One terminal of the energy emitting means 18 is connected to the housing member 12 through the housing of the energy emitting means 18 which is mounted in a pressure fit in the holder 52. Holder 52 is electrically conductive and is mounted by conventional means such as threaded, pinned, etc. in first end 50 of housing member 12. The other terminal 58 of the energy emitting means 18 is in contact with a first terminal 60 of the power source 20. Power source 20 could be any suitable battery, such as the DURACELL D393. The power source 20 is insulated from the housing member 12 by insulation 62. The second terminal 64 of the power source 20 is connected by pressure contact to energy activation means 22. In the preferred embodiment (other embodiments will be discussed below), energy activation means 22 is a snap-action type switch (a dome switch) and comprises stationary terminal 66 which is supported by insulation means 68. Contact ring 70 fits within cutout 72 formed in insulation means 68. Contact ring 70 is electrically conductive and includes tabs 74 which are positioned at right angles to the main body of contact ring 70 to contact housing member 12. Movable terminal 76 is seated around its periphery on contact ring 70. In the preferred embodiment, although not limited thereto, movable terminal 76 comprises a domed or cupped disc whose center is displaced when pressure is applied thereto. When movable terminal 76 is displaced such as to contact stationary terminal 66, energy emitting means 18 is activated and emits a pulse or pulses of light energy 54.

Transfer mechanism 24 is positioned in the second end 80 of housing member 12 to transfer the energy imparted by the gas or gas pressure 38 and gas shock waves 40 received from barrel 42 of the fired gun or weapon to energy activation means 22 to activate said energy activation means 22 by forcing movable terminal 76 in contact with stationary terminal 66. Transfer mechanism 24 is mounted for axial movement in housing member 12 and is retained therein by retainer means 82, which is ring-like in structure. Transfer mechanism 24 includes resilient means 84 positioned between a first end 86 of transfer mechanism 24 and movable terminal 76 of energy activation means 22. Resilient means 84 is critical to the operation of the domed or cupped disc of movable terminal 76. As transfer mechanism 24 is moved toward the first end 50 of housing member 12, after receiving energy transferred from the gas or gas pressure 38 and gas shock waves 40, resilient means 84 pushes against movable terminal 76. As the force increases, the dome or cupped disc starts flattening out. After a certain point is reached, a snap action occurs and the dome or cupped disc is driven into stationary terminal 66 by and because of the resiliency of resilient means 84. If the first end 86 of transfer mechanism 24 were to be used to depress the dome or cupped disc of movable terminal 76, movable terminal 76 would not move into contact with stationary terminal 66 and energy activation means 22 would not be activated by the action of the gas or gas pressure 38 and gas shock waves 40 and transfer mechanism 24. Instead, the dome or cupped disc of movable terminal 76 would be deformed to the point where energy activation means 22 would be inoperable. It will be appreciated that transfer mechanism 24 is an inert element which travels in a forward direction as a result of the force applied thereto by the gas or gas pressure 38 and the gas shock waves 40 and continues to travel forwardly as a result of the inertia gained from those forces.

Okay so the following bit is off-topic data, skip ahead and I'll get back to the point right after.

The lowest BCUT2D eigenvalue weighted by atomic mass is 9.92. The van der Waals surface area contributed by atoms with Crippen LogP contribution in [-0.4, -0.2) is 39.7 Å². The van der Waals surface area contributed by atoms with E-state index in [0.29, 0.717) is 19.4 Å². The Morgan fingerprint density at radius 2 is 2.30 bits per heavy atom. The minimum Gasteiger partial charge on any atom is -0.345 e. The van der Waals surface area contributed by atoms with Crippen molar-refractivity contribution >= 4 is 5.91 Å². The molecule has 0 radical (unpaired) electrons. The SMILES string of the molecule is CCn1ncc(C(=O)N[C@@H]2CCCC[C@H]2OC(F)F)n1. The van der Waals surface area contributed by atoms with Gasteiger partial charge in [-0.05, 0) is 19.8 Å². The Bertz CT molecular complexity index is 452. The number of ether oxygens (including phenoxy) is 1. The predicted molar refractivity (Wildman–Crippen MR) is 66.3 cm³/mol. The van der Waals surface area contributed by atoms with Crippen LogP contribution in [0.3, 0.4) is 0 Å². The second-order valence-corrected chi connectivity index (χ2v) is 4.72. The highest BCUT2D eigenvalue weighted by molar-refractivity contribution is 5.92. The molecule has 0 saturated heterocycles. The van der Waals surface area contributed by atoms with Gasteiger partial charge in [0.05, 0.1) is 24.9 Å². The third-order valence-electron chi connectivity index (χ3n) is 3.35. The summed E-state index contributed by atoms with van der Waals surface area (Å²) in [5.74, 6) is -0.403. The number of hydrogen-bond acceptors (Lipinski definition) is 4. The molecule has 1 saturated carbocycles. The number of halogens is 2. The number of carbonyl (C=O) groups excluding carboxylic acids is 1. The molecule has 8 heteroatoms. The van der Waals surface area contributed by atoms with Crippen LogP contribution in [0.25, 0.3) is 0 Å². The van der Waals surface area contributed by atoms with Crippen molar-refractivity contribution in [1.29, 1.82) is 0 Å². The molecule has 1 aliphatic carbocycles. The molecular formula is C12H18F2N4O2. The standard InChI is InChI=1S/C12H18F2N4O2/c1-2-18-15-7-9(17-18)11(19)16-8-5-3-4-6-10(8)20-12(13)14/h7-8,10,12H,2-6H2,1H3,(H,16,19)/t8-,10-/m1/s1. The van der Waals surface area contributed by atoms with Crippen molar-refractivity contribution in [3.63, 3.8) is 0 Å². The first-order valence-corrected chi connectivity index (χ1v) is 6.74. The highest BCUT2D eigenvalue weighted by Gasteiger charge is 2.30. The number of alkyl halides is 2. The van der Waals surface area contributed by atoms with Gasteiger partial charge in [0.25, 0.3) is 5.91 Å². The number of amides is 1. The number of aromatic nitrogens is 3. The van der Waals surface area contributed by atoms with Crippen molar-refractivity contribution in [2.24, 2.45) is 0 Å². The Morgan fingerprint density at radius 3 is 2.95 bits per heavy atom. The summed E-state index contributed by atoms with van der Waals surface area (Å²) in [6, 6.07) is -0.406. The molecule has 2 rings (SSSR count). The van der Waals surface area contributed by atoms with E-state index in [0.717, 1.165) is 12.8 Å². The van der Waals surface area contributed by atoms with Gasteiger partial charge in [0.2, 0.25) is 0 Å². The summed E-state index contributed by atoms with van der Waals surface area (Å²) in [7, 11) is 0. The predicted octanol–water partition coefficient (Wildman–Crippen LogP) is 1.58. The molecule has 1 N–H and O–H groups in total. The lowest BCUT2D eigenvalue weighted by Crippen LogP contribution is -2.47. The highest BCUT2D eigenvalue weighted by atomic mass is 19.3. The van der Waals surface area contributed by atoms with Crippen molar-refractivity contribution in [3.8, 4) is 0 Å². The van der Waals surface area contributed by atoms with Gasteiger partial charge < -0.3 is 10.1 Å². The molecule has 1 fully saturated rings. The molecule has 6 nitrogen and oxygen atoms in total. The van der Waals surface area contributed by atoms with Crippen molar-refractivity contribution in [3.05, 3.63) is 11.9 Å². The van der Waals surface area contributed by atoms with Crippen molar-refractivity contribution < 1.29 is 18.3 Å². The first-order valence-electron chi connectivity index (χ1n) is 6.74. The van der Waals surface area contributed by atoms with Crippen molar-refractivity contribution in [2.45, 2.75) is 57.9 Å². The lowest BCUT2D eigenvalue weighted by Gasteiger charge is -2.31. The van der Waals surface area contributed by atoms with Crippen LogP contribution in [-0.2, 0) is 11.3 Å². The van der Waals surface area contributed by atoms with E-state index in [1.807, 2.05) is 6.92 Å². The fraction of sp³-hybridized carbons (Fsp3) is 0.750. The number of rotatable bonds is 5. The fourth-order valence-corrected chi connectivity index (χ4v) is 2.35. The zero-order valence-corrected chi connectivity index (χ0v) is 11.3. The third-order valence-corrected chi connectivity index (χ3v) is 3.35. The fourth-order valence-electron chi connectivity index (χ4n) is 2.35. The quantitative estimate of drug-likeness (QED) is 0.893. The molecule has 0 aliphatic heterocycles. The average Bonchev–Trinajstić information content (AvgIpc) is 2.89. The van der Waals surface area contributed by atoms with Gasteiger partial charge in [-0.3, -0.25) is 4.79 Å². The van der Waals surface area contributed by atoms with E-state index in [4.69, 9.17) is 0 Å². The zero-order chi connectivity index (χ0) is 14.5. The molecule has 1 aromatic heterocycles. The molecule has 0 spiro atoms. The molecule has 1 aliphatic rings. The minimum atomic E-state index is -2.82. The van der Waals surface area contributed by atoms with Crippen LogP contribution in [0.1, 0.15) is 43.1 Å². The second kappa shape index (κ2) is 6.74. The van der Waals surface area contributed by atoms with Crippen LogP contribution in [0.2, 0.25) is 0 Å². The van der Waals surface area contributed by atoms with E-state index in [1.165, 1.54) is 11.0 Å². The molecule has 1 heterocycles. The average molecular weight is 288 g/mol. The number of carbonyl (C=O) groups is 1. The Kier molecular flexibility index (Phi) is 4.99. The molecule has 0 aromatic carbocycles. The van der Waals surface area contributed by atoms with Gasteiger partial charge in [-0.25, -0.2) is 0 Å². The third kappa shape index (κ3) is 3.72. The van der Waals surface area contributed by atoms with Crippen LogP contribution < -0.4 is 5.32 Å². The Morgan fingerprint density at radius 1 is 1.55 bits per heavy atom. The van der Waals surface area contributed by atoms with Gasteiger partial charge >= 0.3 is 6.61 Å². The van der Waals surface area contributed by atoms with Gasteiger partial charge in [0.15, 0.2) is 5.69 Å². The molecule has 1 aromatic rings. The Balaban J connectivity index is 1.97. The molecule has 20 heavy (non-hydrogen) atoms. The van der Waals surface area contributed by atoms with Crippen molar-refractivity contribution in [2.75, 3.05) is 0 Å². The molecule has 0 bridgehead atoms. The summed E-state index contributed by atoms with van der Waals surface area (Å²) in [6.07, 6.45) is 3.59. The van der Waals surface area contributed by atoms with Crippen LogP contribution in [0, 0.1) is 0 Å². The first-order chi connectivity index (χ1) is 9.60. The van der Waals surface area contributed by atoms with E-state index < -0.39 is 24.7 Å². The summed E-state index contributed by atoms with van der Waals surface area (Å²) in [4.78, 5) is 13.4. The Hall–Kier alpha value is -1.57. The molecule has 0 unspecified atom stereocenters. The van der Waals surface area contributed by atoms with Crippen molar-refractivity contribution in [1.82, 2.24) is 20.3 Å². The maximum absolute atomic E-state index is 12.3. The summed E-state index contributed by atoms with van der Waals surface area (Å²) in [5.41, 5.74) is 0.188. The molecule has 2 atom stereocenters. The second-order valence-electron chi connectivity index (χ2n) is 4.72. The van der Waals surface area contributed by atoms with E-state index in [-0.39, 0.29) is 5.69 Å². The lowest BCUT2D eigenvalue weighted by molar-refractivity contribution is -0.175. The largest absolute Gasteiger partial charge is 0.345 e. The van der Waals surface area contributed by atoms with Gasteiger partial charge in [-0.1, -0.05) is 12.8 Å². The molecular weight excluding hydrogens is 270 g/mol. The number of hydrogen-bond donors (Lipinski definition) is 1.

Not all of the energy transferred by and from the gas or gas pressure 38 and gas shock waves 40 is needed to activate energy activation means 22. Also, the amount of energy transferred by and from the gas or gas pressure 38 and gas shock waves 40 may vary from weapon to weapon. Therefore, shock absorbing means 90 is positioned between extension 92 of transfer mechanism 24 and shoulder 94 of housing member 12 to transfer or spread the excess force or impact of energy received from the gas or gas pressure 38 and gas shock waves 40 which is not required to activate energy activation means 22, to the housing member 12. Shock absorbing means 90 may be comprised of an O-ring, a spring, etc. Shock absorbing means 90 together with shoulder 94 provide a limit of forward travel of transfer mechanism 24 and sets the threshold point of energy activation means 22.